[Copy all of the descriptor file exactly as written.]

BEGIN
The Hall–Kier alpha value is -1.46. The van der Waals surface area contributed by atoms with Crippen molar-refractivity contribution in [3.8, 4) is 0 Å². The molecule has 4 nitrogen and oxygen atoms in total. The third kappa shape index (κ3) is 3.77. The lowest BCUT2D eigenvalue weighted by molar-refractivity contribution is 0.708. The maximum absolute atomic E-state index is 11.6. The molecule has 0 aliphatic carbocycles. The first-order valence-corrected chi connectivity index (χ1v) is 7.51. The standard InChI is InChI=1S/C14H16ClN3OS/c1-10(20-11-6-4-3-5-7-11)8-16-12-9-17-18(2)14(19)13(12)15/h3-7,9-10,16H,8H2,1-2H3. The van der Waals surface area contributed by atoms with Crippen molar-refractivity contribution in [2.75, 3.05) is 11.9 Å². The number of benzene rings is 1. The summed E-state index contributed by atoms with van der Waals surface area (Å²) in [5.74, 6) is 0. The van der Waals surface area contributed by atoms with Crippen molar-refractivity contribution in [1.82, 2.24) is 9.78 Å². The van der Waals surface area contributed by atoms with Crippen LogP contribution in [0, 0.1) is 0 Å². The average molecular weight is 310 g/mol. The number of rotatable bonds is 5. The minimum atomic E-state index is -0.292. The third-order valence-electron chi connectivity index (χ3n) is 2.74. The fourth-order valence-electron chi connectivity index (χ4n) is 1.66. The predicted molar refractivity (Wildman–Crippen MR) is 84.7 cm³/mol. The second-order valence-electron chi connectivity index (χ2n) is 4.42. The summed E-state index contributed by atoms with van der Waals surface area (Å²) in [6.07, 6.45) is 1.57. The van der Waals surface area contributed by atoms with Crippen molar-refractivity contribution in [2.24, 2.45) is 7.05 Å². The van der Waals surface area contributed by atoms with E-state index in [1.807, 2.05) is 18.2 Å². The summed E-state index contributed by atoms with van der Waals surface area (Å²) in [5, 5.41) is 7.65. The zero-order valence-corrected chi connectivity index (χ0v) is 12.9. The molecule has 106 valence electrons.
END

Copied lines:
The Hall–Kier alpha value is -1.46. The van der Waals surface area contributed by atoms with Crippen molar-refractivity contribution in [3.8, 4) is 0 Å². The molecule has 4 nitrogen and oxygen atoms in total. The third kappa shape index (κ3) is 3.77. The lowest BCUT2D eigenvalue weighted by molar-refractivity contribution is 0.708. The maximum absolute atomic E-state index is 11.6. The molecule has 0 aliphatic carbocycles. The first-order valence-corrected chi connectivity index (χ1v) is 7.51. The standard InChI is InChI=1S/C14H16ClN3OS/c1-10(20-11-6-4-3-5-7-11)8-16-12-9-17-18(2)14(19)13(12)15/h3-7,9-10,16H,8H2,1-2H3. The van der Waals surface area contributed by atoms with Crippen molar-refractivity contribution in [2.75, 3.05) is 11.9 Å². The number of benzene rings is 1. The summed E-state index contributed by atoms with van der Waals surface area (Å²) in [5.74, 6) is 0. The van der Waals surface area contributed by atoms with Crippen molar-refractivity contribution in [1.82, 2.24) is 9.78 Å². The van der Waals surface area contributed by atoms with Crippen LogP contribution in [0, 0.1) is 0 Å². The average molecular weight is 310 g/mol. The number of rotatable bonds is 5. The minimum atomic E-state index is -0.292. The third-order valence-electron chi connectivity index (χ3n) is 2.74. The fourth-order valence-electron chi connectivity index (χ4n) is 1.66. The predicted molar refractivity (Wildman–Crippen MR) is 84.7 cm³/mol. The second-order valence-electron chi connectivity index (χ2n) is 4.42. The summed E-state index contributed by atoms with van der Waals surface area (Å²) in [6.07, 6.45) is 1.57. The van der Waals surface area contributed by atoms with Crippen molar-refractivity contribution in [2.24, 2.45) is 7.05 Å². The van der Waals surface area contributed by atoms with E-state index in [1.807, 2.05) is 18.2 Å². The summed E-state index contributed by atoms with van der Waals surface area (Å²) in [5, 5.41) is 7.65. The zero-order valence-corrected chi connectivity index (χ0v) is 12.9. The molecule has 106 valence electrons.